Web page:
The ministers noted that in order to avoid new mistakes it is worth looking back and analyzing the sad experience of external interference in to the regional affairs. "We also think it important to share our common views on the current situation and principled approaches to the problems of the Kosovo settlement," they said. "For more than twenty years, the unsettled Kosovo problem has been hampering comprehensive stabilization in the Western Balkans and triggering new escalations of tensions."

According to the two top diplomats, the ‘time bomb’ was planted when the Western countries, which had bombed former Yugoslavia back in 1999, made it their crusade to ensure Kosovo’s independence in bypassing of international law. "It was done under a cynical disguise of ‘muiltivariance’: either with Belgrade’s consent or without it," they noted. "In other words, Serbia’s opinion was not taken into account from the very beginning. Such detrimental approach, which flagrantly violates United Nations Security Council Resolution 1244, is meant solely to satisfy Kosovars’ separatist aspirations."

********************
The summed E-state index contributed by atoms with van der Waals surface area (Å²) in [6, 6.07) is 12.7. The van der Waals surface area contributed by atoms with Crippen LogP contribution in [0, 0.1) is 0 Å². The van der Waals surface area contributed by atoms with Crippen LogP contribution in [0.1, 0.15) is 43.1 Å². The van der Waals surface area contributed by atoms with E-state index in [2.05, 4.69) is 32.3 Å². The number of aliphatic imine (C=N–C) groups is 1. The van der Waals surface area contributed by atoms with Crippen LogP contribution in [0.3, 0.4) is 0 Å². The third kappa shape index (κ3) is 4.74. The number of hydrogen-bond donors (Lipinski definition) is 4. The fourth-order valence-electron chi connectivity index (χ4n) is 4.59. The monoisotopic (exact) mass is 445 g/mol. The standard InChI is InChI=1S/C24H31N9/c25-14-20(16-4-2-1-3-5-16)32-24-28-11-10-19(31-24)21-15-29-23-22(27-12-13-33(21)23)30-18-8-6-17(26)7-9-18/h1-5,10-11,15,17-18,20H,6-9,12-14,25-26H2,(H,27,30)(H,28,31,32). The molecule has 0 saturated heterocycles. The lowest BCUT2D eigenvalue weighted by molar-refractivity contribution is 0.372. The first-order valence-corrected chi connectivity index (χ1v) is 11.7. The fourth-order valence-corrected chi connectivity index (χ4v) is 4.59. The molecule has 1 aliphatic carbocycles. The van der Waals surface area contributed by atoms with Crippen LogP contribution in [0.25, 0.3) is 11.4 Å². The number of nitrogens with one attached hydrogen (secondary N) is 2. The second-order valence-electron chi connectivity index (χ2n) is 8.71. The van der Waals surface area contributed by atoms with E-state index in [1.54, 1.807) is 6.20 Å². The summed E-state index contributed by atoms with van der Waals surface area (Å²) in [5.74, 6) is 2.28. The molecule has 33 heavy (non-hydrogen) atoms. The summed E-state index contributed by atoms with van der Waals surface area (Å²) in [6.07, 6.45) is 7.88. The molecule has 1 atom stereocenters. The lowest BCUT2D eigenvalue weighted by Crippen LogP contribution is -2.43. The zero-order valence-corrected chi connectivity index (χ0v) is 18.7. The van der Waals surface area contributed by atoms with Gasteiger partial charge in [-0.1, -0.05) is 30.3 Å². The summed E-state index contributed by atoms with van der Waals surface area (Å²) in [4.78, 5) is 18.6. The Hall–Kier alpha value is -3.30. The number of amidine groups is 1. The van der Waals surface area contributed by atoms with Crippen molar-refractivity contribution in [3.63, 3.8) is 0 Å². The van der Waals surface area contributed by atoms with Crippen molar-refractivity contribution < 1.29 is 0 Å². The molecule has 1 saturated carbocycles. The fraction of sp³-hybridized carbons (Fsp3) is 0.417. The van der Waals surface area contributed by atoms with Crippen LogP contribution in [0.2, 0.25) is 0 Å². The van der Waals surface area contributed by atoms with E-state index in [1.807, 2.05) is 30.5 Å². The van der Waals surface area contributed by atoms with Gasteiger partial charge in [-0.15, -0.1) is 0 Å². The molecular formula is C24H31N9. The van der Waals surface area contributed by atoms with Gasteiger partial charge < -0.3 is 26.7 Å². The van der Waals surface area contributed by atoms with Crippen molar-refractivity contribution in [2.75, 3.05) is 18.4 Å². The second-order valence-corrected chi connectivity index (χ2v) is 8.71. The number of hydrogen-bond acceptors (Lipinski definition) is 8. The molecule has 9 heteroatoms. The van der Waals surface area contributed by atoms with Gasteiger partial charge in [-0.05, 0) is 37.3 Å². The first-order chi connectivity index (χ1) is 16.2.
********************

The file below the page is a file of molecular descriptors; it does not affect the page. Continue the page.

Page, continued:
Later on, in 2008, when Pristina declared its independence, Moscow and Belgrade were told that the negotiating potential had allegedly been exhausted and their calls for further talks were ignored. "Since then, the international community has seen for itself more than once that only effort to find a solution based on UN Security Council Resolution 1244 and reckoning with the interests of all parties can give chances to elaborate a viable settlement option," Lavrov and Dacic emphasized.

Kosovo has turned into nest of criminals and terrorism accomplices

Kosovo has become a nest of criminals, including those linked with terrorist groups, Foreign Ministers of Russia and Serbia said in a joint article.

"Rampant crime in Kosovo, with criminal elements linked with terrorist groups in the Middle East, first of all in Syria, and with criminal communities in the Balkans and other parts of Europe, is an evidence that the province, with its rich historic and cultural heritage, has become a nest for terrorists of all sorts," the ministers noted.

This situation, characterized by political chaos, proves that Kosovo has failed as an independent state. "Local parties are bogged down in dirty power scramble, scheming and clan wars amid economic decline and orgy of crime. In such conditions, the so-called statecraft local politicians and their foreign sponsors are so fond of speaking about has turned to be a bogus thing," they pointed out.